- Leigh

12-Mar-2011, 12:33
Hey Herb,
I'm using a Berlebach report 2042. Pretty nice and not too heavy. What I love the most is the leveling base for the main column. With this feature I don't have to be super anal about how legs are extended, as long as they're close I can level the column and know I just have to adjust the head at that point. Makes panning nice and easy when trying to get the comp. perfect.

Alan Curtis
12-Mar-2011, 13:28
I've been using the lighter Zone VI tripod for about 25 years. Yes it is heavier than some but, it is very stable. I use a metal one when I'm working in water but, I still prefer the wooden Zone VI over the lighter metal tripod. I'm not sure I could carry the heavy weight Zone VI. Make sure you have a cord through the eyelets on the legs or they could spread out, causing a major disaster.

Peter De Smidt
12-Mar-2011, 17:23
I prefer the standard tripod to the lightweight, mainly because I prefer the locks on the standard, but both are good items. In my experience, they are better in the muck than a Gitzo, but I prefer a Gitzo on hard surfaces. Ries tripods are more elegant than a Zone VI, but they should be for how much more they cost. Note that the Zone VI have very large platforms on the top. This might require a spacer with some heads, such as a Gitzo Rational Series V, but the Arca should be fine without one.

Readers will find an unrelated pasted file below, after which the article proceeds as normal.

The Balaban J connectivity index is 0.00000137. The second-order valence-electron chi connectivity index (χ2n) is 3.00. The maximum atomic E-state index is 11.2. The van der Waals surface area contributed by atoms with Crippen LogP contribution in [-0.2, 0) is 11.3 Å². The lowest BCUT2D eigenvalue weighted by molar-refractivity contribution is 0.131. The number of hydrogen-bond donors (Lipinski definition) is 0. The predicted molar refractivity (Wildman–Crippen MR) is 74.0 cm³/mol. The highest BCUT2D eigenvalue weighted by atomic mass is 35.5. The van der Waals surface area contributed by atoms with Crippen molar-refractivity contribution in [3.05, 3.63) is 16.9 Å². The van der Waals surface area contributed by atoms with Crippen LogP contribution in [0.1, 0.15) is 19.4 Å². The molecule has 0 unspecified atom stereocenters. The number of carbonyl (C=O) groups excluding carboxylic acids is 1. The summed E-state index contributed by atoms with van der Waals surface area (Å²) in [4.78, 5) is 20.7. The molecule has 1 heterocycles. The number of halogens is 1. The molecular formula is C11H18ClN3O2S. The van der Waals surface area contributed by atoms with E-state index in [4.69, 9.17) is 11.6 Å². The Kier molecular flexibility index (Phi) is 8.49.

Keith Fleming
12-Mar-2011, 21:09
The lightweight Zone VI tripod came out way back when Fred Picker owned Zone VI, years before he sold the business to Calumet. The standard tripod, clearly an adaptation based on surveyors' tripods, weighs 16 pounds, and extends to 72 inches. The lightweight tripod weighs 9 pounds, extends to 66 inches, and resembles (to my mind) other wooden camera tripods. This info comes from an old Picker-era Zone VI catalog I've kept all these years.

Keith Fleming

Peter De Smidt
12-Mar-2011, 21:14
Keith is correct.

john biskupski
13-Mar-2011, 10:28